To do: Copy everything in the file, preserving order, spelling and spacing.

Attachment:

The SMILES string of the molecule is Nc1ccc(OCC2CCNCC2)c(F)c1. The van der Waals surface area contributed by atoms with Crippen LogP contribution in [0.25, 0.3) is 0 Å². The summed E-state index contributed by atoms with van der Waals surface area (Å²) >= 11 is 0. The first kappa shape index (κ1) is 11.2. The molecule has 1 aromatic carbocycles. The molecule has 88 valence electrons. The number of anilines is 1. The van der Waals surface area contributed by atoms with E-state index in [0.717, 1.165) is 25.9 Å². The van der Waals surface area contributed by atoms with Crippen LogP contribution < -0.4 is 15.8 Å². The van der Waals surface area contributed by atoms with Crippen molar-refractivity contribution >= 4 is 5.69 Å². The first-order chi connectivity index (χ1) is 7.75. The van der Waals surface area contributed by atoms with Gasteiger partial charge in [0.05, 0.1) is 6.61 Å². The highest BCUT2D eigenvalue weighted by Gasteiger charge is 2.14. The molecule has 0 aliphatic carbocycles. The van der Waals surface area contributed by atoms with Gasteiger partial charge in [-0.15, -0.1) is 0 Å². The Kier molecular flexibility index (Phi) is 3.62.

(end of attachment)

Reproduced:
The SMILES string of the molecule is Nc1ccc(OCC2CCNCC2)c(F)c1. The van der Waals surface area contributed by atoms with Crippen LogP contribution in [0.25, 0.3) is 0 Å². The summed E-state index contributed by atoms with van der Waals surface area (Å²) >= 11 is 0. The first kappa shape index (κ1) is 11.2. The molecule has 1 aromatic carbocycles. The molecule has 88 valence electrons. The number of anilines is 1. The van der Waals surface area contributed by atoms with E-state index in [0.717, 1.165) is 25.9 Å². The van der Waals surface area contributed by atoms with Crippen LogP contribution < -0.4 is 15.8 Å². The van der Waals surface area contributed by atoms with Crippen molar-refractivity contribution >= 4 is 5.69 Å². The first-order chi connectivity index (χ1) is 7.75. The van der Waals surface area contributed by atoms with Gasteiger partial charge in [0.05, 0.1) is 6.61 Å². The highest BCUT2D eigenvalue weighted by Gasteiger charge is 2.14. The molecule has 0 aliphatic carbocycles. The van der Waals surface area contributed by atoms with Gasteiger partial charge in [-0.15, -0.1) is 0 Å². The Kier molecular flexibility index (Phi) is 3.62.